2 min read

PerfectThings UI

Today, we have the pleasure of presenting to you the latest iteration of our UI framework. The version number is 8.0, and it has tons of upgrades, but also some breaking changes. But first:

What's that all about?

PerfectThings UI (or @perfectthings/ui) is a UI framework available as an npm module (for the JavaScript ecosystem), that strives to provide the best possible UX when building web applications in svelte.

PerfectThings UI
PerfectThings UI


The main focus of the framework design and architecture is the User eXperience (UX). That includes superior usability and accessibility, but also flexibility and the ease of use of the framework itself, and so-called developer experience (DX). All components are easily extensible, stylable and configurable.

We have put a lot of attention to the smallest details, and pixel-perfect recreation of the designs. We have also done our best to retain the high standards of code quality and technical design, and we took no compromises in doing so, sometimes spending weeks perfecting that jagged animation or leaking background (due to browser's rendering issues). And with the latest version, components are even more robust and versatile. And they are also being battle-tested in our soon-to-be-released secret application.


Yes, we took the time not only to write the full word (instead of the lazy a11y) but most importantly, we took the time to make every component fully accessible.

Most components (especially the inputs) are built with the native HTML elements inside, and only add a layer of additional functionality and style. The ones that don’t extend the native elements, have been designed with accessibility in mind: all have the necessary role and aria- attributes and are fully usable with or without the mouse.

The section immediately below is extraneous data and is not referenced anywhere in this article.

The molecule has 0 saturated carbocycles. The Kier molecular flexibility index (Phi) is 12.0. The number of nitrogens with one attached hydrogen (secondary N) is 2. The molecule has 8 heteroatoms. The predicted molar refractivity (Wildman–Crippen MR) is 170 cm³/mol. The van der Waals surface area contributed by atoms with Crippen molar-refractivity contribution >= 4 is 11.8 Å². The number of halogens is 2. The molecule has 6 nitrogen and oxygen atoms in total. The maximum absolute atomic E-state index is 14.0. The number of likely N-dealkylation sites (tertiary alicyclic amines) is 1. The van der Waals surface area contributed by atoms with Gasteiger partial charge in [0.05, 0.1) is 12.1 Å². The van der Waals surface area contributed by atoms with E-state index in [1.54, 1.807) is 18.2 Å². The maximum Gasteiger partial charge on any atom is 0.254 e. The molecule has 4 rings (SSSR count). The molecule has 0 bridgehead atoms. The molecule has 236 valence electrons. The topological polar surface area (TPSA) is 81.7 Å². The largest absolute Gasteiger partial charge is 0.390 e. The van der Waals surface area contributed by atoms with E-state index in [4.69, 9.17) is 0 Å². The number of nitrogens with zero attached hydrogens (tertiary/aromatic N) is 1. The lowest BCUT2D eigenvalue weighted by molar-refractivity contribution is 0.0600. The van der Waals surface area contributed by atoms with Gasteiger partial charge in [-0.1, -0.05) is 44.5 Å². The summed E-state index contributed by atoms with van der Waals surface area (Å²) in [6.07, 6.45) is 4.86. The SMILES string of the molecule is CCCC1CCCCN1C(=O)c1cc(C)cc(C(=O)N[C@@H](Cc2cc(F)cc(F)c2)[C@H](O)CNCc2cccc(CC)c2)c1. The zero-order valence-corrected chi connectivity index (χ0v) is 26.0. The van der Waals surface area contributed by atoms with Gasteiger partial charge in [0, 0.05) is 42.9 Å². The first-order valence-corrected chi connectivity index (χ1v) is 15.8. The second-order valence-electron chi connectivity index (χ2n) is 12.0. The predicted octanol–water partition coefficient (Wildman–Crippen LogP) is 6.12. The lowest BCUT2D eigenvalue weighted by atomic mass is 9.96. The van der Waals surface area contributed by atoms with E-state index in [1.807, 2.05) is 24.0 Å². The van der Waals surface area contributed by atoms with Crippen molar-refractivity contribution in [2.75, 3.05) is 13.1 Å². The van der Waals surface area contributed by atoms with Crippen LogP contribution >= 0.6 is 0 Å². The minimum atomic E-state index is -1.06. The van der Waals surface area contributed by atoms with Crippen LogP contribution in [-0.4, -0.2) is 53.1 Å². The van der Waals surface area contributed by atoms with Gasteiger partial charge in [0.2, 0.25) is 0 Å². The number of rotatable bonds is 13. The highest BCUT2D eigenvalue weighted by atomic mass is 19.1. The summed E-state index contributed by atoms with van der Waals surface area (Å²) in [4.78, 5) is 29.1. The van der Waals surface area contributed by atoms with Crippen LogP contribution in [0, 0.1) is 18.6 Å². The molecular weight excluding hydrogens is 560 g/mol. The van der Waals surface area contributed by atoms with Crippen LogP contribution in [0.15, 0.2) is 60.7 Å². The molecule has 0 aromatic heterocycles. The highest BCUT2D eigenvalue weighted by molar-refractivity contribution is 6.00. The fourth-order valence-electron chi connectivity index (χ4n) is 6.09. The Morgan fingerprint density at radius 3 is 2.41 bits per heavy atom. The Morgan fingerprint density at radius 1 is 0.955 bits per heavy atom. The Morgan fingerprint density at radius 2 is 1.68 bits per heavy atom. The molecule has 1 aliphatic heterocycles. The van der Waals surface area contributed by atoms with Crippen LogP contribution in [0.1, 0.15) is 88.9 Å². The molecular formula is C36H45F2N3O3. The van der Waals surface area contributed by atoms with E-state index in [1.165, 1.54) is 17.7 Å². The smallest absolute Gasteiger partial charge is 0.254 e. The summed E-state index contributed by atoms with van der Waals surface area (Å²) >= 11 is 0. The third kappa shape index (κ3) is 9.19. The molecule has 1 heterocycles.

The colour palette was also designed to not only look good, but to present the content with the minimum contrast levels that reach the AAA grade of the WAI-ARIA standard.

The framework also respects prefers-reduced-motion preference and will disable all animations in this case.


The framework has only two dependencies: vanillajs-datepicker that powers the InputDate component and the optional zxcvbn package from Dropbox, that allows for password strength checking in our InputPassword. The zxcvbn library can be omitted by the consumer, in which case password strength will just be disabled, but the component will still work otherwise.

Latest iteration

With version 7.x as well as 8.x, all input controls have been redesigned to provide a unified and consistent API. All inputs can now show errors and additional information using the new attributes: label, error and info.

All controls (with the exceptions of two) expose element property that points to the outermost HTML element of the component, which the consumer can bind to a variable.

Input controls, additionally expose inputElement that points directly to the underlying input element. You can see more details on this in our changelog.